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Competing ideologies

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Jul. 14th, 2013 | 03:03 pm
music: Amira Madunjanin

The other day I was having a conversation with my husband about the offer of one of his counseling professors to take him on as a client after their coursework together has ended. My husband used the term "dual relationship" and said that it would be unethical for him to be both a student and client at the same time. I recalled having heard my hypnotherapist use this term once because she was looking for spiritual community, but couldn't consider my satsang because of the ethical conflict involved.

I described to my husband how one of the Amma devotees we know took another as a therapy client. (In my mind I pictured the time when this was going on: at satsang she embraced him and said, "Hey there, big guy!" I felt a bit uncomfortable seeing that.) I then went on to describe how a yoga teacher from a local studio had taken one of his students (who is also an Amma devotee) as a client, and how that seemed a bit irregular to me. I also mentioned that a number of people in that studio had practiced RC (Re-evaluation Counseling), which is a peer-counseling method that some consider to be discredited and a cult.

This led me to think of my last therapist, and of his penchant for psychic healers and fad therapies (John Lee's emotional release work, etc.). I believe that, at one time, he also made mention of RC on one of his websites. I looked him up online yesterday and noticed that his main website is free of such references. (There could be ads elsewhere, such as on the alternative website where I first became aware of him, that still contain some of those references.)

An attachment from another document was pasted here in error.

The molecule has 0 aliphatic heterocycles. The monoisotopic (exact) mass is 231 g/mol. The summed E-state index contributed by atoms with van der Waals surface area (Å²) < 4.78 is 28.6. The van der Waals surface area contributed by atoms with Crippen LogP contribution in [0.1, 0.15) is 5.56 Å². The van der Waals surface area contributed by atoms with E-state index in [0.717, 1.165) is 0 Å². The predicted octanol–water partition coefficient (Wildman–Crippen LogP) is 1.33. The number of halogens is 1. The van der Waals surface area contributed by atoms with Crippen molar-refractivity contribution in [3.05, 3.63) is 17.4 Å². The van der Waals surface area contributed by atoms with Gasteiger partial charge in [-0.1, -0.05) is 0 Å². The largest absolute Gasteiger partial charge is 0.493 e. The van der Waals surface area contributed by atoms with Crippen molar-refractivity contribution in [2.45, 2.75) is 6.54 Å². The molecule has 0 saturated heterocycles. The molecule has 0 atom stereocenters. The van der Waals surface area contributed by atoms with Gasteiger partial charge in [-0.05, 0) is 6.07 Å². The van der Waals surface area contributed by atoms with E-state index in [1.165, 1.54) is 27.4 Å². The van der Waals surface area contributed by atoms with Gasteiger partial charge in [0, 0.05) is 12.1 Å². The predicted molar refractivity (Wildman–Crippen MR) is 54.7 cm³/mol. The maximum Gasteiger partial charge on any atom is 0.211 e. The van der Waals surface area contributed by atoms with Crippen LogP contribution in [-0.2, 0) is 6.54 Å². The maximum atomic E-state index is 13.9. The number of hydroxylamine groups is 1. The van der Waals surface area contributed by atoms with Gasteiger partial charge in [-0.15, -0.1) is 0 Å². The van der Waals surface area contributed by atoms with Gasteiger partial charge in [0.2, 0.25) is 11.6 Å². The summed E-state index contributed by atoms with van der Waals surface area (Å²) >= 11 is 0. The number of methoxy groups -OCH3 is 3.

I also looked up the hypnotherapist, and noted that she is evidently no longer sharing studio space with the Rosen worker I had been seeing for a while. After I had OD'd on hypnotherapy I wanted nothing to do with the hypnotherapist, and I struggled with discomfort when I found out that she was friends with the Rosen worker that I was seeing for a while, and that she was sharing studio space with her. (It seems that the local professional network of gay healers and therapists is pretty small.) Of all of the people I worked with, the hypnotherapist seemed to be invested in her approach as an all-embracing ideology. Given the nature of that work, that's probably not too surprising, given that the client (if not the therapist also) spends considerable amounts of time in altered states of consciousness.

In any event, now that it has become easier for me to objectify my experience in the Amma organzation as my time in "the cult" (over the objection of my husband, who continues to idealize Amma despite some of the apparent problems in her organization), it seems to me that one of the reasons why I may have had so many difficulties in therapy may be that, at the time, I was heavily inbued with the ideology of the Amma organization. When I would feel pressure from therapists or other healers (the Rosen worker, astrologers, etc.) to frame my experience in the terms most familiar to them, I would try to play along for a while, but there would usually come a point at which I began to feel pressured to take on the burden of their ideology. Then, in order to preserve the integrity of my own experience--and of my interpretation of it--I felt a need to distance myself from the pressure I was feeling from these people, so I would terminate my work with them.

Of course, I could have come to the same conclusions without being so imbued in ideological issues related to the Amma organization, but it may be that my maintenance of those issues accelerated the process of distancing myself from these people. It may also, in its own way, have protected me from falling more deeply under the influence of any competing ideologies.